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Bitcoin Tops $1,000 as Virtual Money Gains Popularity

Photograph by Tomohiro Ohsumi/Bloomberg
Photograph by Tomohiro Ohsumi/Bloomberg

Nov. 27 (Bloomberg) -- The price of Bitcoin surpassed $1,000 on the Mt. Gox online exchange, fueled by speculators snapping up the virtual currency as it gains wider acceptance.

Bitcoins, which exist as software and aren’t regulated by any country or banking authority, surged to a record $1,073 today, up more than 80-fold from a year earlier. The currency has rallied on growing interest from investors in China and the U.S., while merchants are starting to accept Bitcoins for everything from Gummi bears to tuition fees.

The virtual currency gained credibility this month after law enforcement and securities agencies said in U.S. Senate hearings that Bitcoin could be a legitimate means of exchange. The rally had gathered steam last month after regulators shut down the Silk Road Hidden Website, where people could obtain guns, drugs and other illicit goods using Bitcoins. That generated optimism the digital money would become more widely used for legal purposes.

“Milestones do tend to provide some validation, even though they are entirely arbitrary,” Nicholas Colas, chief market strategist at ConvergEx Group, wrote in an e-mail. “$1,000 for a Bitcoin would draw attention and certainly gives people positive on the currency another reason to laugh at the naysayers.”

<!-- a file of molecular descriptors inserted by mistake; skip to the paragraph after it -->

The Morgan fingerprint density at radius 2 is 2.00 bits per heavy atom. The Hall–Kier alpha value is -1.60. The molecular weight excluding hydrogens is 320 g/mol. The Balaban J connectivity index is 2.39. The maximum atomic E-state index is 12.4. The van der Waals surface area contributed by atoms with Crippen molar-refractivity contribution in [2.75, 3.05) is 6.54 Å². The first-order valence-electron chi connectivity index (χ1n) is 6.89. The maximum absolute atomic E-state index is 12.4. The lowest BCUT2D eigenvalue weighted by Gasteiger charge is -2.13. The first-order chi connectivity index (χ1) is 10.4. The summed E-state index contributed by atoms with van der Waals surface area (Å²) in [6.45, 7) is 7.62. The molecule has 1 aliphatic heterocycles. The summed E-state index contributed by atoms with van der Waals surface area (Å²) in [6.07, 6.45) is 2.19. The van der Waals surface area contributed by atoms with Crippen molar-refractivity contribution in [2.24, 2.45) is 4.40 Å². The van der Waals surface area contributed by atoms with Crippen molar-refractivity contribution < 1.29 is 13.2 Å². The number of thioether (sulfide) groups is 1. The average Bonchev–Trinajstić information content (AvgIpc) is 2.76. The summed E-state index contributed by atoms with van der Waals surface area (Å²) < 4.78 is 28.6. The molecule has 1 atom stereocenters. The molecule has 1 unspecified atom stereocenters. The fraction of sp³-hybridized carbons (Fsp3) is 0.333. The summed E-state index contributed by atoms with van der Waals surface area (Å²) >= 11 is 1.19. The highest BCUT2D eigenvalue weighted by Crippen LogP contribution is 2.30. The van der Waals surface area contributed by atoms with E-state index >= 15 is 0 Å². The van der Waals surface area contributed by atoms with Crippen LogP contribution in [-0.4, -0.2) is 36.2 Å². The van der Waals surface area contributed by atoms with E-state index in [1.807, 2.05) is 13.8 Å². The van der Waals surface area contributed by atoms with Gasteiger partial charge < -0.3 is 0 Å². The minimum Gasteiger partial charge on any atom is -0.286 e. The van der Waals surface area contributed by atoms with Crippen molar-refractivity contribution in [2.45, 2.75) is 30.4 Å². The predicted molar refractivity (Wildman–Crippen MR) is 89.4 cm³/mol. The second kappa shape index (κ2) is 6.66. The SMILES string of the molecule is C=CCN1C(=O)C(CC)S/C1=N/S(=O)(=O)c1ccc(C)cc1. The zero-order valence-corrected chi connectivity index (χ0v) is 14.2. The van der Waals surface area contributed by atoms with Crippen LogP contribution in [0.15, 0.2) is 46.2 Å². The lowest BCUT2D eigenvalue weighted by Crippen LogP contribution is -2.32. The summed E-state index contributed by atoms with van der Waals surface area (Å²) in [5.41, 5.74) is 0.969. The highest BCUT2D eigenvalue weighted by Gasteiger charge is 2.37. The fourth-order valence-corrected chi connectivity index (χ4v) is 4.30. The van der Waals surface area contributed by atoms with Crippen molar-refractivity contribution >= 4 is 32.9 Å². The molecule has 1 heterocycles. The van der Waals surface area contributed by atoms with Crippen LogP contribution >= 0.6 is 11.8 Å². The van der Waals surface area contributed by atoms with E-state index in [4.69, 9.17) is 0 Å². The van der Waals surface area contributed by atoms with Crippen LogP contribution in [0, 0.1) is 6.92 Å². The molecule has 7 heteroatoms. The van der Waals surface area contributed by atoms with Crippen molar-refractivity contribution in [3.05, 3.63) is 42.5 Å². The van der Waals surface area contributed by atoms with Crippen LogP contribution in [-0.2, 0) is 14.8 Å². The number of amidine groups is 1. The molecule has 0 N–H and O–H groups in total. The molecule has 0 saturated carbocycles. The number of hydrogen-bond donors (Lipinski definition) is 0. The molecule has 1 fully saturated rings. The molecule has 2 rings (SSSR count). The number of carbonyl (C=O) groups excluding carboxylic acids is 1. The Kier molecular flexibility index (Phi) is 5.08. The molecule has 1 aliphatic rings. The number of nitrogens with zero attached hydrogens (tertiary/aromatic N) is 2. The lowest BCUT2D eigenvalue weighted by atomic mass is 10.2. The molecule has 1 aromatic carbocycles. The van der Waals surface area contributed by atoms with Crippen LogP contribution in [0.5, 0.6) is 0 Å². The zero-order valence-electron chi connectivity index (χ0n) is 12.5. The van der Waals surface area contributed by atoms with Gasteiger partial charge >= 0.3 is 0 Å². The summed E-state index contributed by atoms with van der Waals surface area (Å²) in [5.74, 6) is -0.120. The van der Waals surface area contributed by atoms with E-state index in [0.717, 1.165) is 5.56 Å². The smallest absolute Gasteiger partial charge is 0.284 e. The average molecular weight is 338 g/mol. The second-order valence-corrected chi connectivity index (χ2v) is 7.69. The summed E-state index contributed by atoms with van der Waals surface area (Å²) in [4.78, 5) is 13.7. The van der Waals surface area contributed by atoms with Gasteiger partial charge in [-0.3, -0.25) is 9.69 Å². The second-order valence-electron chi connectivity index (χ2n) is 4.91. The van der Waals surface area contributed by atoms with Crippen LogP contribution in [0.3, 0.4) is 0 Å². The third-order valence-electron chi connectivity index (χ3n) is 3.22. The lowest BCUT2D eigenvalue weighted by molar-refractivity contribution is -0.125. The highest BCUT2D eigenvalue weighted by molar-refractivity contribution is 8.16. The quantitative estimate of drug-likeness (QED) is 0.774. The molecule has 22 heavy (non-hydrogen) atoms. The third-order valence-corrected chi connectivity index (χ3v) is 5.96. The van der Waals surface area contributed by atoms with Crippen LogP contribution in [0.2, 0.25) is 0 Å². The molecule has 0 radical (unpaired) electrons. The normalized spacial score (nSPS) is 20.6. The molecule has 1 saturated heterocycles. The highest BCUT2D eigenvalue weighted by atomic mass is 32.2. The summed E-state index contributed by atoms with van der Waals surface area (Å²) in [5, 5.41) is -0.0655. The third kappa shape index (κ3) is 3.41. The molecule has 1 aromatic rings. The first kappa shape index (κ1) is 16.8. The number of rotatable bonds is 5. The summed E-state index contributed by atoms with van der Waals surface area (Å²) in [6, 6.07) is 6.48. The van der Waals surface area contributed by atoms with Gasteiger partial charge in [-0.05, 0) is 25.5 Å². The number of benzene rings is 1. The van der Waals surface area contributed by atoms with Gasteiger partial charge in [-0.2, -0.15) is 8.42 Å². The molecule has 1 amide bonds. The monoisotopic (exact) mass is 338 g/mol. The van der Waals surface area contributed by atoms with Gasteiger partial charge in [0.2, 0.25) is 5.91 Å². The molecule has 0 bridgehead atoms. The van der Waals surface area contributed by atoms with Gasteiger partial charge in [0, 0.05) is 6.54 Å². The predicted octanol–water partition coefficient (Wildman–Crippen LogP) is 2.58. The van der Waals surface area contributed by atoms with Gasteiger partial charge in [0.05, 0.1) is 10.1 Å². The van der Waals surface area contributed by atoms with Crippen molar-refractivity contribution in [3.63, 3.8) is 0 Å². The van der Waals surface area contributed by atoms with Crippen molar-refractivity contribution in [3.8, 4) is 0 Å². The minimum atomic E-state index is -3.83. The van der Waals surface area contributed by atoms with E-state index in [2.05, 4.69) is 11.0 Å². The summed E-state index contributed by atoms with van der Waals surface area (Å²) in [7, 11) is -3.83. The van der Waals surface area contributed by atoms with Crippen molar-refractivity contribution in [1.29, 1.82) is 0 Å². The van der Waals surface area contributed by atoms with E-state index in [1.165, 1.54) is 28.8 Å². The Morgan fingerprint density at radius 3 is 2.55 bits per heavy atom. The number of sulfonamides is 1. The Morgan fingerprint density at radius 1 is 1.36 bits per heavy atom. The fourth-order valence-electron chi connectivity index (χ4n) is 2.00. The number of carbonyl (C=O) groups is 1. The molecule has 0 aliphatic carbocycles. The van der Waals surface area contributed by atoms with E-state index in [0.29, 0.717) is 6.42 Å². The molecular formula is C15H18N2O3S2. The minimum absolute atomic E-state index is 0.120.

Bitcoins were trading at $1,003 apiece today on Mt. Gox, one of the exchanges where the digital money can be traded for other currencies. On Bitstamp, the most active dollar-based marketplace among online exchanges, they were at $949.90. Bitcoins were trading at $12 to $13 a year earlier, and have quintupled this month.

Bitcoin Origins

Introduced in 2008 by a programmer or group of programmers going under the name of Satoshi Nakamoto, Bitcoins exist as software, which contain the rules governing their supply. New Bitcoins can only be created by solving complex problems embedded in the currency, keeping total growth limited. There are more than 12 million Bitcoins in circulation, according to Bitcoincharts, a website that tracks activity across various exchanges.

Bitcoin is being used to pay for everything from Gummi bears to smartphones on the Internet. The virtual curency can also be traded without being tracked, potentially reducing banking-transaction fees and making it an attractive tender for those seeking to buy and sell via the Web or in stores.

When Silk Road was shut down, the virtual currency lost a third of its value within days as holders sold, predicting a crackdown. Instead, the willingness of authorities to stamp out illegitimate use has come to be seen as an endorsement for Bitcoins, making users and investors more comfortable taking risks with digital money.

Bitcoin also gained further legitimacy and attention when a subsidiary of Baidu Inc., China’s top search engine, started accepting Bitcoins on Oct. 15. Chinese Bitcoin activity has exploded, with the number of yuan-based trades jumping 30-fold in the past two months and making BTC China the top online-exchange by volume.

To contact the reporter on this story: Olga Kharif in Portland at okharif@bloomberg.net

To contact the editor responsible for this story: Pui-Wing Tam at ptam13@bloomberg.net

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